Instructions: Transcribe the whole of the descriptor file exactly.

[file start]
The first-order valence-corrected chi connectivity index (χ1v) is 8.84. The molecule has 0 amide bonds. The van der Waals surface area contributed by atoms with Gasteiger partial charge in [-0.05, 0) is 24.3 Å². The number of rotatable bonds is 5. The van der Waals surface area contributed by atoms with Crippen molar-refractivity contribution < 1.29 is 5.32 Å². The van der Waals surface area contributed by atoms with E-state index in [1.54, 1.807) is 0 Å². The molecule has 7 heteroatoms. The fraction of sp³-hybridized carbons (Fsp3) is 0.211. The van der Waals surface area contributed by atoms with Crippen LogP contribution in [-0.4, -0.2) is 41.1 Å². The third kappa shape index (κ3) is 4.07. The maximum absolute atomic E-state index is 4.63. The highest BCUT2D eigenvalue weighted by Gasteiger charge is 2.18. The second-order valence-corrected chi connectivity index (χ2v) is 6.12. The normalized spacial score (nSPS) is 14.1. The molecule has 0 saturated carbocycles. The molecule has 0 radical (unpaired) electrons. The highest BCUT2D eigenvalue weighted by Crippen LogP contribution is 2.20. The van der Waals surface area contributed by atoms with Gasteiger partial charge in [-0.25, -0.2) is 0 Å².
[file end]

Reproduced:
The first-order valence-corrected chi connectivity index (χ1v) is 8.84. The molecule has 0 amide bonds. The van der Waals surface area contributed by atoms with Gasteiger partial charge in [-0.05, 0) is 24.3 Å². The number of rotatable bonds is 5. The van der Waals surface area contributed by atoms with Crippen molar-refractivity contribution < 1.29 is 5.32 Å². The van der Waals surface area contributed by atoms with E-state index in [1.54, 1.807) is 0 Å². The molecule has 7 heteroatoms. The fraction of sp³-hybridized carbons (Fsp3) is 0.211. The van der Waals surface area contributed by atoms with Crippen LogP contribution in [-0.4, -0.2) is 41.1 Å². The third kappa shape index (κ3) is 4.07. The maximum absolute atomic E-state index is 4.63. The highest BCUT2D eigenvalue weighted by Gasteiger charge is 2.18. The second-order valence-corrected chi connectivity index (χ2v) is 6.12. The normalized spacial score (nSPS) is 14.1. The molecule has 0 saturated carbocycles. The molecule has 0 radical (unpaired) electrons. The highest BCUT2D eigenvalue weighted by Crippen LogP contribution is 2.20. The van der Waals surface area contributed by atoms with Gasteiger partial charge in [-0.25, -0.2) is 0 Å².